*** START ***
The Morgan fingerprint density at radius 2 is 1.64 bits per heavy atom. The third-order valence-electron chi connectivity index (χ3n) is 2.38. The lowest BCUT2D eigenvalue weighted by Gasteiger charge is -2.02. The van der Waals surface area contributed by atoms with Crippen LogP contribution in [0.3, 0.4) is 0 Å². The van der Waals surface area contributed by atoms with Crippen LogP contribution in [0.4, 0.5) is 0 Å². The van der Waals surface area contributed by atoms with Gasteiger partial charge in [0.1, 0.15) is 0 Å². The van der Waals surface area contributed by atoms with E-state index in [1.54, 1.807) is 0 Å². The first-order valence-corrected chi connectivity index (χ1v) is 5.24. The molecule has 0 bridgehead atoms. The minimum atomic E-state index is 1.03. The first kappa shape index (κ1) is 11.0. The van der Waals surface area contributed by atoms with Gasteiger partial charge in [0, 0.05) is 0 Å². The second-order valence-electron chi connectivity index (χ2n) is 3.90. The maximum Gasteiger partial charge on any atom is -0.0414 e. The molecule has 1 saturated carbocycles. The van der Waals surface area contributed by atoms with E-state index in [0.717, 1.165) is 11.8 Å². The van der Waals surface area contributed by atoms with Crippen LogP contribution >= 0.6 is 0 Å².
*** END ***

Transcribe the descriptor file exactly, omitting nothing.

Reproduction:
The Morgan fingerprint density at radius 2 is 1.64 bits per heavy atom. The third-order valence-electron chi connectivity index (χ3n) is 2.38. The lowest BCUT2D eigenvalue weighted by Gasteiger charge is -2.02. The van der Waals surface area contributed by atoms with Crippen LogP contribution in [0.3, 0.4) is 0 Å². The van der Waals surface area contributed by atoms with Crippen LogP contribution in [0.4, 0.5) is 0 Å². The van der Waals surface area contributed by atoms with Gasteiger partial charge in [0.1, 0.15) is 0 Å². The van der Waals surface area contributed by atoms with E-state index in [1.54, 1.807) is 0 Å². The first-order valence-corrected chi connectivity index (χ1v) is 5.24. The molecule has 0 bridgehead atoms. The minimum atomic E-state index is 1.03. The first kappa shape index (κ1) is 11.0. The van der Waals surface area contributed by atoms with Gasteiger partial charge in [0, 0.05) is 0 Å². The second-order valence-electron chi connectivity index (χ2n) is 3.90. The maximum Gasteiger partial charge on any atom is -0.0414 e. The molecule has 1 saturated carbocycles. The van der Waals surface area contributed by atoms with E-state index in [0.717, 1.165) is 11.8 Å². The van der Waals surface area contributed by atoms with Crippen LogP contribution >= 0.6 is 0 Å².